How to Raise a Good Sleeper: Part 1

By Janet K. Kennedy, PhD, NYC Sleep Doctor

Sleep is a hot topic among new parents and there are countless theories about how to get it.  Scan the shelves at your bookstore or search "infant sleep" and you'll come up with dozens of books. Try to read them all -- or even a few --and you might end up even more confused.  If you happen to be a new parent,  you're probably already exhausted and overwhelmed.  What you need is a few straightforward strategies that you can work with -- NOW!

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Children and Sleep

The single-most important thing you can do for your child is to get him or her as much sleep as possible.  It doesn't matter whether you are planning to co-sleep or "Ferberize," your child will sleep better if well-rested.  That sounds like circular reasoning: the whole problem is that your child is not sleeping enough!  But the key to a well-rested child is making sure he or she sleeps often, which you can control, versus long, which you cannot.

 

Don't let your child get overtired

When babies are drowsy, they fall asleep easily.  When they are overtired, they don't.  That's because our bodies release adrenaline when we are exhausted.  This adrenaline release is designed to keep us awake when we are tired. Basically, if you don't sleep when your body is tired, your nervous system assumes that you need to stay awake and gives you a boost of adrenaline.  Think about your college days or other times when you might have pulled an "all-nighter."  It's often hard to go right to sleep when it's all over.  That's because your body is full of adrenaline.

Adrenaline is powerful in babies.  It makes it more difficult for them to fall asleep, stay asleep, and return to sleep. Sleep is less restful and overtired babies often wake up too early in the morning.  So, don't listen to the people who tell you to,  "tire your baby out," "limit naps," or "keep him or her up late at night."  They're wrong.  The key to good nighttime sleep is to keep your child from becoming overtired.

Babies who are well-rested learn to fall asleep on their own, without endless soothing, feeding, rocking, walking or tending.  They learn to get themselves back to sleep during the night when they wake up at the end of a sleep cycle. They don't cry at bedtime or protest when you leave them alone to fall asleep.  They learn to love sleep.

Looking for drowsy signs:

Babies let you know when they are drowsy.  You just need to learn how to read their cues.  My personal favorite is the long, slow-motion blink.  As soon as you see it, swing into your sleep routine.  Other cues include: slowing down or seeming less interested in surroundings, putting head down, droopy or glassy eyes, becoming quiet and of course, yawning.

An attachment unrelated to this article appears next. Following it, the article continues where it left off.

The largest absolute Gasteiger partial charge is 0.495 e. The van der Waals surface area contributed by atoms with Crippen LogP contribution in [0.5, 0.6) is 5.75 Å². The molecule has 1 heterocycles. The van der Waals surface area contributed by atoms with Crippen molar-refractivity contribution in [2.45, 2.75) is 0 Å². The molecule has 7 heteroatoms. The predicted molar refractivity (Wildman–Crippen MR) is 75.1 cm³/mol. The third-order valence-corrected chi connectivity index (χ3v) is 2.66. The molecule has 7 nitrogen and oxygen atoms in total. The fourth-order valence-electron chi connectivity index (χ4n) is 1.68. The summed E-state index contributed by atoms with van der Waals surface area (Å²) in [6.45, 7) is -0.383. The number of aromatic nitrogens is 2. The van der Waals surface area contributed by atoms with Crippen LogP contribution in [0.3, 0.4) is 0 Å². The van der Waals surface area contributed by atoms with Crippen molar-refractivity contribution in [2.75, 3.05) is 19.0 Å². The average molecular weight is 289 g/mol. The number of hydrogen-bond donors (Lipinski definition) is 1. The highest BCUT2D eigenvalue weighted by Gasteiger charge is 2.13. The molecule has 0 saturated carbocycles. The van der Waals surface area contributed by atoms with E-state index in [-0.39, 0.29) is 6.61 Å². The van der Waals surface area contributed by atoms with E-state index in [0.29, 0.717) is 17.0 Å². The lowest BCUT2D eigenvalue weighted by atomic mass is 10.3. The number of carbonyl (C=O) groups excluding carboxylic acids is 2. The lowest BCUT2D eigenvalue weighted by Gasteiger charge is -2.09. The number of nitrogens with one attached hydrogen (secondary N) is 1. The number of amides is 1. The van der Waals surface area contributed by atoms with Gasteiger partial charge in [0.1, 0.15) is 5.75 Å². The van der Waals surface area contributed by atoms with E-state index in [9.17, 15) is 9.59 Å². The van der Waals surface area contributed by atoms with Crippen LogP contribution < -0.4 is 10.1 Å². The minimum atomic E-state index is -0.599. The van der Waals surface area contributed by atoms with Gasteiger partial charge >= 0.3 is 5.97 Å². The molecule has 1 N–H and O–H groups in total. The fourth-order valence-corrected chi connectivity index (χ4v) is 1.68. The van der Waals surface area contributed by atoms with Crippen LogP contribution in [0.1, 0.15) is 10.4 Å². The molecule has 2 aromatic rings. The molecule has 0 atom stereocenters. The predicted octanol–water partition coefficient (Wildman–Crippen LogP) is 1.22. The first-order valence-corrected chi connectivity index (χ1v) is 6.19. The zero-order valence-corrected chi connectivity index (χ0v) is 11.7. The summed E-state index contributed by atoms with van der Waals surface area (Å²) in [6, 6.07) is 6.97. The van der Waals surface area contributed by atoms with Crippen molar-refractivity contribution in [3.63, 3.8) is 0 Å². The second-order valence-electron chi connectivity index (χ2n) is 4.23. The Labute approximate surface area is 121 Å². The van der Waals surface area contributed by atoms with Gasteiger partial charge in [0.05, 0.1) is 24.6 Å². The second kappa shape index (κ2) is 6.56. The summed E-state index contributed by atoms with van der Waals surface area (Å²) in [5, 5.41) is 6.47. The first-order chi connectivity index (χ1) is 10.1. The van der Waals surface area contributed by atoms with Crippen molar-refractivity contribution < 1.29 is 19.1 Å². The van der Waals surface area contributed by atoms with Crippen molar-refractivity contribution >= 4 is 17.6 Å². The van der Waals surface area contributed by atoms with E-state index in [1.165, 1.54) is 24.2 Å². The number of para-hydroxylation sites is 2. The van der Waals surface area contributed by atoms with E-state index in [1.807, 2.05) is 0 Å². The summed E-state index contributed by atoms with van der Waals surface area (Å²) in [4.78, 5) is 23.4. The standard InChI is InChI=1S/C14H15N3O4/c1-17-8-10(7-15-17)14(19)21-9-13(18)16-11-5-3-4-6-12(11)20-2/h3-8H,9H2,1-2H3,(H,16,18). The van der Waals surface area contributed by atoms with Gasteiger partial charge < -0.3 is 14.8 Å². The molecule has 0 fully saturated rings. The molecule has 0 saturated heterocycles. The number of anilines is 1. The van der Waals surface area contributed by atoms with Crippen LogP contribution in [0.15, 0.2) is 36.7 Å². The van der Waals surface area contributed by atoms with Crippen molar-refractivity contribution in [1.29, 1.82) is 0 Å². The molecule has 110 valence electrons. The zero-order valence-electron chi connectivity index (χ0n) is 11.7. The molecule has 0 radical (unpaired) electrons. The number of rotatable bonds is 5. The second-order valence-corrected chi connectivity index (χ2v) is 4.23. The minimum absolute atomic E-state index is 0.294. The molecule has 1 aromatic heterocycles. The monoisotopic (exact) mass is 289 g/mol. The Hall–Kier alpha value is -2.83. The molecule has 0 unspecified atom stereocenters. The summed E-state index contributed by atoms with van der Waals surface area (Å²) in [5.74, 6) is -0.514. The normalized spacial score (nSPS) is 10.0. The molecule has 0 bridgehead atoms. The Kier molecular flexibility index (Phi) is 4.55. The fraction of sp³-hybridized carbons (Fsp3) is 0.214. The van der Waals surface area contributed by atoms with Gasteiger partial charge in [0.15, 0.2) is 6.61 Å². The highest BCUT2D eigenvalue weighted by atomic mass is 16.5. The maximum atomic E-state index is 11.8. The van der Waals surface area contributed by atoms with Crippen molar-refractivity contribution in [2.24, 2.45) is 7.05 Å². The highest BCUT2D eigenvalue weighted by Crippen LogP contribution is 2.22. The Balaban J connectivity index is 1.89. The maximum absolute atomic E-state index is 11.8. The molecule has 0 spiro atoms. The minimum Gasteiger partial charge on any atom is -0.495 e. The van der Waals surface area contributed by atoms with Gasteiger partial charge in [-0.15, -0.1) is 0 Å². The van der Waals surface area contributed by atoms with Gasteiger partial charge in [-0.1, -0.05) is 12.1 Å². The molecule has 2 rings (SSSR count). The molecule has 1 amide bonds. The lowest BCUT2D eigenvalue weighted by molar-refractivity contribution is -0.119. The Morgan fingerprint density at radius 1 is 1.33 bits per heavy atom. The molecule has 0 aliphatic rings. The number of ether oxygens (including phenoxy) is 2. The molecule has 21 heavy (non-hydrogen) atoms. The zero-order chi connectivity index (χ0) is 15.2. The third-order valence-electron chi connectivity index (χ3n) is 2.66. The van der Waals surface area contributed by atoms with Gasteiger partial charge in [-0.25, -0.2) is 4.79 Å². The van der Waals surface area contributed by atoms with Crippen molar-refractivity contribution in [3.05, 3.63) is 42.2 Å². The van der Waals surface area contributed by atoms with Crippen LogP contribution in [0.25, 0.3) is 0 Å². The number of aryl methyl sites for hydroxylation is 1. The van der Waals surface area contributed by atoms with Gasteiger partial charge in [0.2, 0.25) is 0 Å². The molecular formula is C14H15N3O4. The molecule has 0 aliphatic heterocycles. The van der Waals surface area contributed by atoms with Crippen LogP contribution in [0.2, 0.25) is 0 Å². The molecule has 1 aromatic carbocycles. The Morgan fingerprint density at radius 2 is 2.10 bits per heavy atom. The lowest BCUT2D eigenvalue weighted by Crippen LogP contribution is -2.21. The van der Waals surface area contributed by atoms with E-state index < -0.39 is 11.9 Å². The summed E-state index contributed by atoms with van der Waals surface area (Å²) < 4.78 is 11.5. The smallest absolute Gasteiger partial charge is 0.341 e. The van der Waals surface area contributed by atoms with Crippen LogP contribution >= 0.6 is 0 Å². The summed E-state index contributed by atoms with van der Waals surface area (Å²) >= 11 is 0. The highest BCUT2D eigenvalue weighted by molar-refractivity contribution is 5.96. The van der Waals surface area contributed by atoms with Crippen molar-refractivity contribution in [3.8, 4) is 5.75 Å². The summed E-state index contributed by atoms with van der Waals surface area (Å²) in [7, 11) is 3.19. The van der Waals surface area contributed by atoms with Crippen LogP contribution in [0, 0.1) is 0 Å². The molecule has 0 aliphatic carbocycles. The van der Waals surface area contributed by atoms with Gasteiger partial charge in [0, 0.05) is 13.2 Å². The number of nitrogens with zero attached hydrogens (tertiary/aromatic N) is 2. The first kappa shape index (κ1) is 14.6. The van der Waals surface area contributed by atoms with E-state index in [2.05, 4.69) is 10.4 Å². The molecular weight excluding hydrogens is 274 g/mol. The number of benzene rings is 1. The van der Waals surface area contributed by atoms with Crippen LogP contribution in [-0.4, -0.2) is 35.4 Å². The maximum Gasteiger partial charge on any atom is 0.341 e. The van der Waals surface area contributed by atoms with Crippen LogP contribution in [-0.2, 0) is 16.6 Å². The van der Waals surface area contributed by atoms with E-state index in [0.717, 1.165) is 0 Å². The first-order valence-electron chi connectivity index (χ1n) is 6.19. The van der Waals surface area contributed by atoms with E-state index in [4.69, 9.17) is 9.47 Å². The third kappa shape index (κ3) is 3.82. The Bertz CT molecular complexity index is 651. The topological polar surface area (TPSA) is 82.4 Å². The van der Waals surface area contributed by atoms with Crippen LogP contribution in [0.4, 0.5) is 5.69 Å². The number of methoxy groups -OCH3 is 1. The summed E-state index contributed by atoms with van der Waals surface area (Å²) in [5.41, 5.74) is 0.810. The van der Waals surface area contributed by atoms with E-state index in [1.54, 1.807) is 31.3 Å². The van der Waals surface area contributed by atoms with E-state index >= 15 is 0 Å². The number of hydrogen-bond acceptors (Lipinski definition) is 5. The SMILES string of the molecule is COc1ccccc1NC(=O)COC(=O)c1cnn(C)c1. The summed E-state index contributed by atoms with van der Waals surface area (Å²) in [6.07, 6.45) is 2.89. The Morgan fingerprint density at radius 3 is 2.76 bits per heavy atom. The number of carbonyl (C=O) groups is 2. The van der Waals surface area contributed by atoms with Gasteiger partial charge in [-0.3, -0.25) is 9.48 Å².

If you miss the drowsy signs, you'll notice: eye rubbing, pulling on ears, crankiness/fussiness, crying, spazzy movements, quickly shifting among several activities, looking wired, bursts of energy at times when fatigue should be evident.

 

Tips for keeping your child well-rested:

1. Put your newborn to sleep frequently.  Make sure your newborn is never awake for more than 90 minutes to 2 hours. Follow your baby's drowsy cues and start getting him/her ready for sleep before becoming overtired.  Don't doubt that your child needs to sleep again so soon after waking up.  If your baby looks drowsy, he or she most likely needs to sleep.  It's better to catch him or her too early than too late!

2. Follow your baby's schedule.  As your newborn reaches 3 to 4 months of age, he or she starts to be able to stay awake longer between naps.  Keep following drowsy cues and a schedule will start to develop with 3 naps during the day.  As the naps lengthen and your baby starts to stay awake longer between them, the third nap drops off (usually sometime between 8 and 10 months of age.)  When that happens, make sure to compensate by moving the bedtime earlier.  The morning nap phases out between 14 and 19 months of age and the single nap settles in at midday. (Stay tuned for more on transitions in future articles.)

3. Nap at home. In the early weeks, babies can sleep almost anywhere.  But, as they reach a few months of age, they become more stimulated by things going on around them.  It becomes harder for them to sleep in the stroller, car or carrier.  Even if your child has long naps in the stroller, he can become overtired because the quality of the sleep is not the same as sleeping at home.

4. Put your baby to bed early.  An early bedtime is extremely important to keep your child well-rested.  By about 3 months of age, babies start needing to go to sleep for the night sometime between 6 and 8 pm.  This is difficult for working parents, but it is critical for your child.  If you keep your baby up later to spend time with him or her, he is likely to become overtired and start waking up during the night or too early in the morning.

Just remember:  Good sleepers aren't born.  They're raised!

Up next:  Part 2 of "How to Raise a Good Sleeper" - helping YOU create bedtime routines that work.

 

Janet Kennedy, PhD, a licensed clinical psychologist and founder of NYC Sleep Doctor, has helped hundreds of adults and small children solve their sleep problems. 

For more information about Dr. Kennedy, please visit www.nycsleepdoctor.com